Queen to present medal to family

matt stenton with parents michael and gillian

matt stenton with parents michael and gillian

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A PROUD Bridlington father will travel to London next week to receive a Military Cross from The Queen on behalf of his son Matthew.

Corporal Matthew Stenton, of Queensgate, Bridlington, was 23 when he was killed in Afghanistan last July, while helping to rescue an injured colleague.

Military Cross

Military Cross

His brave actions led to him being post-humously awarded the Military Cross – one of the Army’s highest honours for bravery.

His dad Michael Stenton will travel to the Capital on Tuesday, with his wife and Matthew’s stepmum, Gillian, to collect the medal from The Queen at Buckingham Palace in an informal ceremony.

Michael said that although he was looking forward to picking up the medal, he knew it would be an occasion of mixed emotions knowing that his son was not able to receive the medal himself.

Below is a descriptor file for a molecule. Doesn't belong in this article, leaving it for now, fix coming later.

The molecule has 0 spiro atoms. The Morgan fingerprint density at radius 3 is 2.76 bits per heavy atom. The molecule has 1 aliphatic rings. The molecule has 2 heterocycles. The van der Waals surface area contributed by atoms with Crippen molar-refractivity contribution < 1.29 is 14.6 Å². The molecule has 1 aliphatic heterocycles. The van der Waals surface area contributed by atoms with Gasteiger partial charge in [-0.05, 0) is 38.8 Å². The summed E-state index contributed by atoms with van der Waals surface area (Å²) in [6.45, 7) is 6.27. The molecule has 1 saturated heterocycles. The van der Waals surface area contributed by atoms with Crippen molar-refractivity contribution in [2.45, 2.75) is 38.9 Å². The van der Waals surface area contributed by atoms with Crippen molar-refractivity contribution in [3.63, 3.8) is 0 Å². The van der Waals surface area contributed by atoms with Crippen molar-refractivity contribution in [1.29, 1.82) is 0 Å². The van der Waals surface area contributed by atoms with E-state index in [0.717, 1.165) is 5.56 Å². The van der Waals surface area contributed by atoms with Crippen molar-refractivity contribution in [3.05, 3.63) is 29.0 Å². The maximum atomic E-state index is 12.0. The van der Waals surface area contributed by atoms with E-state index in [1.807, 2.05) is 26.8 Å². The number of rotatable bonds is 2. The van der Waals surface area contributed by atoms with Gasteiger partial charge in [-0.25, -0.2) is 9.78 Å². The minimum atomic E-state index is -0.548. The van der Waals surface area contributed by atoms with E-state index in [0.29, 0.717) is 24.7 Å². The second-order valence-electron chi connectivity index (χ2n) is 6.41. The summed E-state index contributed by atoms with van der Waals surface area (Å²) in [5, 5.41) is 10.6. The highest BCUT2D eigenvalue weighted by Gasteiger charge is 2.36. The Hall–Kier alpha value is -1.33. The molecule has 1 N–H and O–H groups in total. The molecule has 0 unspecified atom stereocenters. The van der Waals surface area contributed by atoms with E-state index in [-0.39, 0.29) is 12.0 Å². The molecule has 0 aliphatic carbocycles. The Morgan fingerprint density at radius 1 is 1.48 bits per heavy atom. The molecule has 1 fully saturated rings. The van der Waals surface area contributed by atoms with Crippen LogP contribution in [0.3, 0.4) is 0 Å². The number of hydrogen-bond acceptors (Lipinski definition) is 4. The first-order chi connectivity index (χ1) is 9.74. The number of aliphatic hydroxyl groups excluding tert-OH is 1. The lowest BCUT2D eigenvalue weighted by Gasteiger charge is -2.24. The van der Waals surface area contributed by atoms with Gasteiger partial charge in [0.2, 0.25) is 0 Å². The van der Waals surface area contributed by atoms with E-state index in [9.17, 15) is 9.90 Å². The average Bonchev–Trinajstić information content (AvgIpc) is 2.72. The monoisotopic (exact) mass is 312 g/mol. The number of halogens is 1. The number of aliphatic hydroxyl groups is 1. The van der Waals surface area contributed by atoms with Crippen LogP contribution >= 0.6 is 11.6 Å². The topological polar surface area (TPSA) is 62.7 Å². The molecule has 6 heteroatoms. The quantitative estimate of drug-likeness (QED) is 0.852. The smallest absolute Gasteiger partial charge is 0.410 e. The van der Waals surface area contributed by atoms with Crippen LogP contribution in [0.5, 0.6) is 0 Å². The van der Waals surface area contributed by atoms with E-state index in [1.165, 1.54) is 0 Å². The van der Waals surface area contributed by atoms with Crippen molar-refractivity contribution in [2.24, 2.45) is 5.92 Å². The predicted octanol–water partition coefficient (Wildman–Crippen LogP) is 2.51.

“They have told us that it is going to be an informal event, not a big ceremony, but I’m still really, really honoured to be picking this up on behalf of Matthew,” he said.

“It is nice to think that the country has recognised his actions, but on the other side, each and every one of those lads and lasses out there are all heroes.

“They all deserve recognition every day for what they do for this country.”

The Military Cross is the third level military decoration awarded to soldiers for ‘an act or acts of exemplary gallantry during active operations against the enemy.’

Matthew’s actions last summer were hailed by his colleagues as official reports described how he moved his Viking armoured vehicle into the line of fire so that an injured comrade could be safely rescued during a shoot-out with insurgents north of Lashkar Gah. The casualty was successfully rescued, but Matthew and a colleague, Lance Corporal Stephen Daniel Monkhouse, were shot and killed.

Speaking at the time of Matthew’s death, Secretary of State for Defence, Dr Liam Fox described Matthew as “a tenacious soldier and a role model for the younger men in his unit’”.